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Sunday, April 12, 2009

Introduction to Leading in an Era of Economic Uncertainty

Leading in Uncertain Times

In his latest book, Leadership in the Era of Economic Uncertainty: The New Rules for Getting the Right Things Done in Difficult Times, Ram Charan (business guru and advisor to Fortune 500 companies) lays out a kind of a corporate crisis or war plan for the uncertain economic conditions, which he thinks lie ahead for the next few years. For any leader—especially a CEO—who’s navigating the company through these rough waters, having Charan along as a navigator is smart business. An internationally known expert in business strategy, Charan has written such bestsellers as Execution and Confronting Reality and coached companies like GE, Verizon and Bank of America.

Below is the first of a number of posts over the next week based on my review of Ram Charan’s important new book: Leadership in the Era of Economic Uncertainty,McGraw Hill, 2009. Please pass it along to colleagues who could benefit from this information.

In the introduction, Charan frames the economic issue facing CEOs as a corporate crisis. In this section,he uses DuPont CEO Chad Holliday as his shining example of a CEO who read the tea leaves early and correctly and who took action immediately when he began to see the Wall Street meltdown. Holliday carefully observed the auto industry tsunami hit, which affected his company directly because they supplied the paint for all those cars that had started not to sell. Holliday’s response followed the two basic rules set out in this book, especially for key leaders like CEOs in such uncertain times:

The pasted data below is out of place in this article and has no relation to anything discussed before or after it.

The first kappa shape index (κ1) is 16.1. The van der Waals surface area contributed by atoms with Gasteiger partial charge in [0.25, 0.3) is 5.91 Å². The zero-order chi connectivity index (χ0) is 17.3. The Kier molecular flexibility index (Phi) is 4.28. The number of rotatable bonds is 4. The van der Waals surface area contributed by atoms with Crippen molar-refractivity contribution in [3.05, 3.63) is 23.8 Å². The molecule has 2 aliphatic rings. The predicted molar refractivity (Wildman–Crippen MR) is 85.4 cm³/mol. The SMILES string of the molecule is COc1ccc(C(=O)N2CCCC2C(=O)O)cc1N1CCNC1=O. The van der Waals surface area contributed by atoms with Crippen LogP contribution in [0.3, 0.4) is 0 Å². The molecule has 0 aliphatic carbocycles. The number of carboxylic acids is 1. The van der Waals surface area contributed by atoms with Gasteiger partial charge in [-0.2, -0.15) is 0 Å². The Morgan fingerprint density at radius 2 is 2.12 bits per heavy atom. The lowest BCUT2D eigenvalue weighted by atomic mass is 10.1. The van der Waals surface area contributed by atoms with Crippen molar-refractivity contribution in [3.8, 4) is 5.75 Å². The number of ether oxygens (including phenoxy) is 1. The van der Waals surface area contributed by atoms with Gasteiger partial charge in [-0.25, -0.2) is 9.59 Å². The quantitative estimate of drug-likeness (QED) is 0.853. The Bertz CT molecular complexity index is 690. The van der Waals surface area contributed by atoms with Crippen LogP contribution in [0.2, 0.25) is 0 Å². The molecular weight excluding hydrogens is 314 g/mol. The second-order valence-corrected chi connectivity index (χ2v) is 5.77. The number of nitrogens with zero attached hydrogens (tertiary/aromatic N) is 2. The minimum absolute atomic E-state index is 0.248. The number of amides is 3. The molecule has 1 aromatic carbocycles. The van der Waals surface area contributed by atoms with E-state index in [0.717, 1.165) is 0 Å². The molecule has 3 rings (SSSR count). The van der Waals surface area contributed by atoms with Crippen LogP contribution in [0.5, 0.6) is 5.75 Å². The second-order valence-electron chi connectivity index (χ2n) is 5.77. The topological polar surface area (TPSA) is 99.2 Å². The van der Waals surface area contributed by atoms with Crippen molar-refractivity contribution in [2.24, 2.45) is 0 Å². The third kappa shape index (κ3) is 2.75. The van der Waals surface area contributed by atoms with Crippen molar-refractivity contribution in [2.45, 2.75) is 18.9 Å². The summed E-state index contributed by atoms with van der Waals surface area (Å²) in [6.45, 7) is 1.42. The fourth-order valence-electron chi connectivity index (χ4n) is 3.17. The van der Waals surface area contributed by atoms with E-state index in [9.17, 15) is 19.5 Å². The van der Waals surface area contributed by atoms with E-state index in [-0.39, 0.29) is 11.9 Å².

1. Management Intensity: “Hands on, Head in.” This means that CEOs have to not only be strategic but tactical as well. During such crisis they have to have a strategic view but a tactical hand on the reins of the company. CEOs need what Charan calls “ground level intelligence” about customers and the market. This comes from being engaged and tapping sales people and others who are on the front lines for detailed on-the-ground customer intelligence.

2. Cash is King: Woody Allen said it best: “Money is important if only for financial reasons!” Charam argues that while growth may have been the key metric for leaders in the past, cash will top the list for the next few years. Paying attention to margins, cash flow and liquidity will overshadow corporate acquisitions and leveraged expansion. Liquidity over growth—a new paradigm for so many of us raised on the growth model.

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